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Document Type

Article

Abstract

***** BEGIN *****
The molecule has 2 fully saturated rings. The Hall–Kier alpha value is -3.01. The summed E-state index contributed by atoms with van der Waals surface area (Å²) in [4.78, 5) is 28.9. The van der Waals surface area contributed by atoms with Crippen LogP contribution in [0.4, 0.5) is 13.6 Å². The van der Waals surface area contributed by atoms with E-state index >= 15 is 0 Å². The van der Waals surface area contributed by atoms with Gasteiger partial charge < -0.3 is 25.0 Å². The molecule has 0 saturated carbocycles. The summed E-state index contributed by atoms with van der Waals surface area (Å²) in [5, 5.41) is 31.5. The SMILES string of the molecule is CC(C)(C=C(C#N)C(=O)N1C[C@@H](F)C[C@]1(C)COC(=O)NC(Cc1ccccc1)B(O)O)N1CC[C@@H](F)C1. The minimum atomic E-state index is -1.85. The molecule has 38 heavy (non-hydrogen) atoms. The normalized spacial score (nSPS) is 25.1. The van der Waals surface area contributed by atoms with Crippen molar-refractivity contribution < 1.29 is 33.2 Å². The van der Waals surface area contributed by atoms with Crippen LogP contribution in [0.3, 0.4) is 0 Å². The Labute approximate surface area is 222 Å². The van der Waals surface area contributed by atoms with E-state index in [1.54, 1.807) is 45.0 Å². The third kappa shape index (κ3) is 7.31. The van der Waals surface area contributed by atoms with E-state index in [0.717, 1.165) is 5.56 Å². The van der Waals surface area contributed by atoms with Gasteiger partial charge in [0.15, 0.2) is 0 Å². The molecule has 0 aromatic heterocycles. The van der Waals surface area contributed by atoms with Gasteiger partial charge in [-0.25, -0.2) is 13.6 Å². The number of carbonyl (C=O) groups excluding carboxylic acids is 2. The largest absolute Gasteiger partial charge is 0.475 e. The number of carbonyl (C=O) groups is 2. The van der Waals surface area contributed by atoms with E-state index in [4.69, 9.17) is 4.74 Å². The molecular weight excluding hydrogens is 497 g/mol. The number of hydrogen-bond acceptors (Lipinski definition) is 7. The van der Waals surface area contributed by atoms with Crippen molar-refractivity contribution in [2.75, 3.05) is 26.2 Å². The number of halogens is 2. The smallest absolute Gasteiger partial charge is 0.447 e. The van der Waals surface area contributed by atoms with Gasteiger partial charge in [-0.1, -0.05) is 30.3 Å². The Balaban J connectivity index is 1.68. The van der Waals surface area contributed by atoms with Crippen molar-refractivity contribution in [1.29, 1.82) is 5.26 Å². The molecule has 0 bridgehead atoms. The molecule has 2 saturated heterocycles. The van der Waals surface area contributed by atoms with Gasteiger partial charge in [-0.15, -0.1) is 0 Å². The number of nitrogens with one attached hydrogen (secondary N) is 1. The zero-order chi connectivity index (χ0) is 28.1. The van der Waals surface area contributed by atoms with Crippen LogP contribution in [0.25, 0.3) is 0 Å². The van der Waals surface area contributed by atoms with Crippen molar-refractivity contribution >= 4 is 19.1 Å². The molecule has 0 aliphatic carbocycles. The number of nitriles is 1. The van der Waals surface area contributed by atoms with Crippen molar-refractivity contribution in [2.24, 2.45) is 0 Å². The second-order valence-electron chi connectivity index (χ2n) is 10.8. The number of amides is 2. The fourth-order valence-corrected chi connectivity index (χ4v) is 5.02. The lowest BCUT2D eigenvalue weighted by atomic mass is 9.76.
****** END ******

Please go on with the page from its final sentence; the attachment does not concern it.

Academics and international lawyers look for the sources of international law in the treaties and customs created by states. Although nonstate actors have often been subject to international legal rules, they have seldom been seen as having a role in the formation of such rules. International humanitarian law is no exception. The authors argue that this "statist" exclusion of nonstate actors from international lawmaking is outdated and normatively questionable. The authors suggest that nonstate actors-and specifically, nonstate armed groups-should be understood as potentially having a role in the making of international humanitarian law. Giving nonstate actors such a role would require academics and lawyers to look beyond the treaties and customs of states when seeking potential sources of international law. The authors explore what these new sources of international law might look like, and what the benefits and limitations of accepting each of them might be. The Article provides a framework for discussing the role nonstate entities play in international law. Instead of the typical dichotomy between states and nonstate actors, the authors propose distinguishing between states, state-empowered bodies, and nonstate actors. Whether and how a particular nonstate actor should participate in lawmaking depends on pragmatic considerations specific to the situation. These considerations should encompass the perspective of the international community as a whole. The authors then apply this approach to the role of armed groups in shaping international humanitarian law, arguing that there are good reasons to include these groups in the lawmaking process. They do not argue that these groups be given the same role as states, but instead seek to accommodate the groups' practices within a less statist approach to the doctrine of sources. This lawmaking paradigm would allow for the constructive engagement of armed groups without downgrading the standards of international humanitarian law or treating armed groups as akin to states.

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